Carnival of Nuclear Bloggers #191 – Jan-12-2014

I’m glad to be hosting the Carnival of Nuclear Bloggers this week. We have a cold spell in our hemisphere while high temperatures prevail in other parts of the world. The weather has been extreme to say the least to begin 2014. A lot of us stayed indoors to avoid the roads and the cold. I am urging the bloggers, environmentalists, concerned citizens to unite. I started a new initiative called The Energy Reality Project. I am determined to reach out beyond the internet and encourage people to go out and get ACTIVE this year. We’ll be needing it more and more each year to make a difference. We need to motivate our own advocates as well as the Big Nuclear companies to promote nuclear energy. We will be helping the planet and the economy.
Nuke Power Talk
Post from Gail Marcus
    There seems to be a never-ending supply of new acronyms. Gail Marcus, who blogged on acronyms once before on Nuke Power Talk, does so again this week with a new cache of acronyms she has stumbled upon.

Yes Vermont Yankee
Post from Meredith Angwin
    On a cold day during the Arctic Vortex, Meredith Angwin monitors the situation on the New England grid. Natural gas was expensive and unavailable, so higher-carbon oil and coal were on-line. Nuclear remains the backbone of the grid. This post contains many graphics illustrating the grid situation.

The Hiroshima Syndrome/Fukushima Commentary
Two Posts from Leslie Corrice
    The Press-dreaded spent fuel transfer at F. Daiichi has gone two months without a hitch. In addition, it seems Tepco has effectively resolved the storage tank leakage problems that dominated the headlines the last half of 2013. Most Japanese news outlets are relatively devoid of new Fukushima news because there’s nothing scary or upsetting to report. But a few newspapers have literally bent over backwards to keep Fukushima-angst alive among their readers.
    This morning Tepco stopped the operation of the water decontamination system called ALPS (Advanced Liquid Processing System). All three ALPS streams must have been operating for a considerable period of time before the crane broke down on Tuesday, but nobody seemed to care. Both Tepco and the Press seem to feel the world does not need to know that ~7.8 million gallons of Fukushima wastewater has been stripped of radioactive Cesium and Strontium since October 28.

ANS Nuclear Cafe
Post from Will Davis
    In the early days of nuclear power research, it was by no means clear which designs would prove to be most viable. An illustrated look at the first five year program of the US Atomic Energy Commission for development of commercial nuclear power.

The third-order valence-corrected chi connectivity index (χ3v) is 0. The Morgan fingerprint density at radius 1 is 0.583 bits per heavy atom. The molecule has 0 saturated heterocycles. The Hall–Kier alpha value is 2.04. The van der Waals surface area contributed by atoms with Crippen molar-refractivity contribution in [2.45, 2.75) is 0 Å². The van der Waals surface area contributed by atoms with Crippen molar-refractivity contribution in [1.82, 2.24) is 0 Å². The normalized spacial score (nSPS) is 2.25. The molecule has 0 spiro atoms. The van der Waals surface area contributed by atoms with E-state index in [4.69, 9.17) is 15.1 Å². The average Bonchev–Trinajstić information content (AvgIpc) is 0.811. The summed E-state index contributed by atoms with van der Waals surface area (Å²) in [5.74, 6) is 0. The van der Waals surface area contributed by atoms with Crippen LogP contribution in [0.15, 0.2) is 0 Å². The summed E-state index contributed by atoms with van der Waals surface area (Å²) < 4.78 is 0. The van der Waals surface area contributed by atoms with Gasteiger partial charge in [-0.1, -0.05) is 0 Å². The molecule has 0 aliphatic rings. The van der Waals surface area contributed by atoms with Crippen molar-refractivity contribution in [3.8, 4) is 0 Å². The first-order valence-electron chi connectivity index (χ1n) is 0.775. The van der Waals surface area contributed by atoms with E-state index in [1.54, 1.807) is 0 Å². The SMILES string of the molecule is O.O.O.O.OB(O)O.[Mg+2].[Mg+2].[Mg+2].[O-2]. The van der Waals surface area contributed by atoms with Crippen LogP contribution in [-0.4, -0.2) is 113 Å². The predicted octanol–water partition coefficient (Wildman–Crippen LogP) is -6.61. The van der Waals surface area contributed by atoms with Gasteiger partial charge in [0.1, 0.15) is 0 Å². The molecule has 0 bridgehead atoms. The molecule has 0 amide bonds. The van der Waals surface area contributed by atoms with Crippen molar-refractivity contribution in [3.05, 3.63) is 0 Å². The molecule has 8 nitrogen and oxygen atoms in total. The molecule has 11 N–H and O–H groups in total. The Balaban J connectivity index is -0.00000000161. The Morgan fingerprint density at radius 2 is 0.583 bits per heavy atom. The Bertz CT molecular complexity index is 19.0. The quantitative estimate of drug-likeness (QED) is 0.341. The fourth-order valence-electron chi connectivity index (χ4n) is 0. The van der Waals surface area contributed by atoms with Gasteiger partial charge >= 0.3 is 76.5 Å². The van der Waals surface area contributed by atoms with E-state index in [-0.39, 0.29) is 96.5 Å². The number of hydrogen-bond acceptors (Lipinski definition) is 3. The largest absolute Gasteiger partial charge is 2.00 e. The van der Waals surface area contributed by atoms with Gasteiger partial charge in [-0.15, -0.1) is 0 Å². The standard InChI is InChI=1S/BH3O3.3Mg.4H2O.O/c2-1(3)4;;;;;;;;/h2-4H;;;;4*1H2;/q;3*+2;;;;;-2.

Post from Rod Adams
    From his home state of Virginia, Rod Adams writes on an important missed opportunity due to the state’s ongoing uranium mine moratorium – the potential economic development benefits are much more important than widely acknowledged.

Next Big Future
Four Posts from Brian Wang
    China acquires energy technology and other technology and then scales them up massively.
    China’s energy infrastructure strength today foreshadows even more economic strength in a few years. This is even with expected economic slowdown to 4-6% GDP growth after 2016.
    During the Polar vortex natural gas went up to $100 per thousand cubic feet on the east coast and even $40 in Texas, Coal plants had problems too but nuclear energy performed great.
    China is heading up to 4.8 billion tons of coal per year in 2020 and they will spray water from their skyscrapers to blunt the worst of the particulate pollution. They will also finally force coal plants to turn on the smokestack bagging systems that reduce particulate pollution.

Canadian Energy Issues
Post from Steve Aplin
    Germany has some of the most expensive and dirty electricity in the European Union. This is not in spite of the highly touted energiewende, but because of it. As Steve Aplin demonstrates, the upshot of Germany’s rush to renewable energy has been that German use of combustible fuels, especially coal, to make electricity has increased.

Atomic Power Review
Post from Will Davis
    At Atomic Power Review, Will Davis continues coverage of the South Korean nuclear corruption and parts scandal with this latest develoment – plus background links to previous coverage.

Post from James Conca
    Diversity is really important – in biology, in culture, and in energy production. The polar vortex that hammered the United State last week demonstrated how badly we need a diverse energy mix (a third fossil, a third nuclear and a third renewable would do nicely) and how lucky we were to have significant nuclear power.

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